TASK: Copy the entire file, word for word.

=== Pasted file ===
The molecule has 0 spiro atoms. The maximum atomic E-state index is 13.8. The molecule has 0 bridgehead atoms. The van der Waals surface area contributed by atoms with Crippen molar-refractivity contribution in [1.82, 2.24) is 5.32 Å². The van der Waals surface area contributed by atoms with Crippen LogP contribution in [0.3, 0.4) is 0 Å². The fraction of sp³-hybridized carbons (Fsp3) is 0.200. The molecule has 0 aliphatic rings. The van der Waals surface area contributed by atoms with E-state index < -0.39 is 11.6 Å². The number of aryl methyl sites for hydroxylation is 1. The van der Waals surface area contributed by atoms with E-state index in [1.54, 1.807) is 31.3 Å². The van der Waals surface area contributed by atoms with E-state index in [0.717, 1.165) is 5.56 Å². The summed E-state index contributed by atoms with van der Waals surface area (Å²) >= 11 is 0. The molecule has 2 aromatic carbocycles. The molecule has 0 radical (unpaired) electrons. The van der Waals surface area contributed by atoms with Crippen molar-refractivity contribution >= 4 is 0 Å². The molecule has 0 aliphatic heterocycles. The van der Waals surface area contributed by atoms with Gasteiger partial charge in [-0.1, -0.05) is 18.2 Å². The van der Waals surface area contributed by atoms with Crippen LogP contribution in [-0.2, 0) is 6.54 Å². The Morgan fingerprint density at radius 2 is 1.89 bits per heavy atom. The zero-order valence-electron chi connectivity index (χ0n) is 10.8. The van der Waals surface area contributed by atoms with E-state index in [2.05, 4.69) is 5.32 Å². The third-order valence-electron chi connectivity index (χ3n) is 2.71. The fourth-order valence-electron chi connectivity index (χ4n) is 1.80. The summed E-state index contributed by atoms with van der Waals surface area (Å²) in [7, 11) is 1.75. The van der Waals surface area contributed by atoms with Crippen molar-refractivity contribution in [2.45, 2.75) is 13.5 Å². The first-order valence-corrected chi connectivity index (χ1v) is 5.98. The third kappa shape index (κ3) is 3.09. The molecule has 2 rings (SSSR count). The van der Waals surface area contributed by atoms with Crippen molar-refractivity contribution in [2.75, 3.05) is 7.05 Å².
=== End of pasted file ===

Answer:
The molecule has 0 spiro atoms. The maximum atomic E-state index is 13.8. The molecule has 0 bridgehead atoms. The van der Waals surface area contributed by atoms with Crippen molar-refractivity contribution in [1.82, 2.24) is 5.32 Å². The van der Waals surface area contributed by atoms with Crippen LogP contribution in [0.3, 0.4) is 0 Å². The fraction of sp³-hybridized carbons (Fsp3) is 0.200. The molecule has 0 aliphatic rings. The van der Waals surface area contributed by atoms with E-state index < -0.39 is 11.6 Å². The number of aryl methyl sites for hydroxylation is 1. The van der Waals surface area contributed by atoms with E-state index in [1.54, 1.807) is 31.3 Å². The van der Waals surface area contributed by atoms with E-state index in [0.717, 1.165) is 5.56 Å². The summed E-state index contributed by atoms with van der Waals surface area (Å²) >= 11 is 0. The molecule has 2 aromatic carbocycles. The molecule has 0 radical (unpaired) electrons. The van der Waals surface area contributed by atoms with Crippen molar-refractivity contribution >= 4 is 0 Å². The molecule has 0 aliphatic heterocycles. The van der Waals surface area contributed by atoms with Gasteiger partial charge in [-0.1, -0.05) is 18.2 Å². The van der Waals surface area contributed by atoms with Crippen LogP contribution in [-0.2, 0) is 6.54 Å². The Morgan fingerprint density at radius 2 is 1.89 bits per heavy atom. The zero-order valence-electron chi connectivity index (χ0n) is 10.8. The van der Waals surface area contributed by atoms with E-state index in [2.05, 4.69) is 5.32 Å². The third-order valence-electron chi connectivity index (χ3n) is 2.71. The fourth-order valence-electron chi connectivity index (χ4n) is 1.80. The summed E-state index contributed by atoms with van der Waals surface area (Å²) in [7, 11) is 1.75. The van der Waals surface area contributed by atoms with Crippen molar-refractivity contribution in [2.45, 2.75) is 13.5 Å². The first-order valence-corrected chi connectivity index (χ1v) is 5.98. The third kappa shape index (κ3) is 3.09. The molecule has 2 rings (SSSR count). The van der Waals surface area contributed by atoms with Crippen molar-refractivity contribution in [2.75, 3.05) is 7.05 Å².